There has been a real buzz around mental health in the last couple of years and gradually it seems that some of the barriers around discussing this subject are falling. Despite positive moves forward there is still much stigma around the topic with a staggering 90% of employees reporting that they have given a false reason for absence from work when struggling with a mental health issue rather than being open about their condition. How can an organisation take steps to improve the situation if the real cause of the issue is not being reported?
Mental health is something that everyone has but it often has a negative connotation – and this does nothing to encourage more open conversations. But why would you want to encourage a more positive attitude towards mental health and more open conversations in your organisation?
In hard statistics, mental health impacts your bottom line. A happy workforce is a productive workforce – less absence and lower staff turnover equals less cost to your business, and higher productivity with pride in the quality of work leads to higher quality products or services. A relatively new entry into the dictionary is presenteeism – ‘the practice of being present at one’s place of work for more hours than is required, especially as a manifestation of insecurity about one’s job’. There comes a point at which optimum output (and quality of work) reaches a peak and then diminishes, so longer hours and less security may well result in lower quality output, a downward spiral of worry, and concern on the part of the employee.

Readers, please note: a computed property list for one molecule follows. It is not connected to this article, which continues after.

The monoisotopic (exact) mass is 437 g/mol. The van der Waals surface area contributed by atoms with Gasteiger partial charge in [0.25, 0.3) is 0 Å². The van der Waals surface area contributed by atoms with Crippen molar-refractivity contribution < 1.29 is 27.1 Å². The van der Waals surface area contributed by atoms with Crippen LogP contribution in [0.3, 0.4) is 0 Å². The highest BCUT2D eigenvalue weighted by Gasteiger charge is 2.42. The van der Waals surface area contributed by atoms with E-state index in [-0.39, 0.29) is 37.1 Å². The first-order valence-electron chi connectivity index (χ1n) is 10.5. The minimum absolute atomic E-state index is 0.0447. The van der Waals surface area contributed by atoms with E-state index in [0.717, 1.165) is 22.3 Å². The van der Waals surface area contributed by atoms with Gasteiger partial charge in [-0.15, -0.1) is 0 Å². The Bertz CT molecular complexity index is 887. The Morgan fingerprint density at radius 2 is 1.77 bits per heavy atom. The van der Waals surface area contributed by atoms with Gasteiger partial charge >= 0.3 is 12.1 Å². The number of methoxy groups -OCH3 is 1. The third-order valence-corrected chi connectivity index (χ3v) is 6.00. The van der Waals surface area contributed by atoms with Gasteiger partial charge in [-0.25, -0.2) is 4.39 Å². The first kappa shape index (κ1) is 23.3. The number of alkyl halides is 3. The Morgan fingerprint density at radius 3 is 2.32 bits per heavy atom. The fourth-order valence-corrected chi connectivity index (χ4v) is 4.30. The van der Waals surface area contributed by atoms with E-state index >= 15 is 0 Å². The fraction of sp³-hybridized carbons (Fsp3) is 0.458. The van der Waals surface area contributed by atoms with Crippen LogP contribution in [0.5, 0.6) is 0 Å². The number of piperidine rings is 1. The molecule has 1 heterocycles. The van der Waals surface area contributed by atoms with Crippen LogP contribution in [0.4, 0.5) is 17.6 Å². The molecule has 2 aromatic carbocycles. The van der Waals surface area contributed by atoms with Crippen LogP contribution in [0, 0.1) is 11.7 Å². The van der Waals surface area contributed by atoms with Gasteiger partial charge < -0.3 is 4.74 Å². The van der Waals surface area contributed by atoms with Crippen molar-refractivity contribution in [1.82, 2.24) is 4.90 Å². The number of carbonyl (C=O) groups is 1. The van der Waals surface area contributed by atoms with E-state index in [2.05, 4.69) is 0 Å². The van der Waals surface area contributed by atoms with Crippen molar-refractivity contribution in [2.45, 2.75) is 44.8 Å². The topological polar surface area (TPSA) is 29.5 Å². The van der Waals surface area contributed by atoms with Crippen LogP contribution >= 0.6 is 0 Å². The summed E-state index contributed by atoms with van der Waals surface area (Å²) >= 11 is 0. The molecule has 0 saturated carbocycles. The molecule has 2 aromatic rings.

HSE report that 15.4 million days were lost due to mental ill health in 2017/18 - 57% of all working days lost. Some of these days are being lost in your company, and where employees who are suffering from a mental health condition are at work, their productivity and quality is likely to be lower than it could be. If you want to improve the productivity and happiness of your workforce, it's time to consider mental health.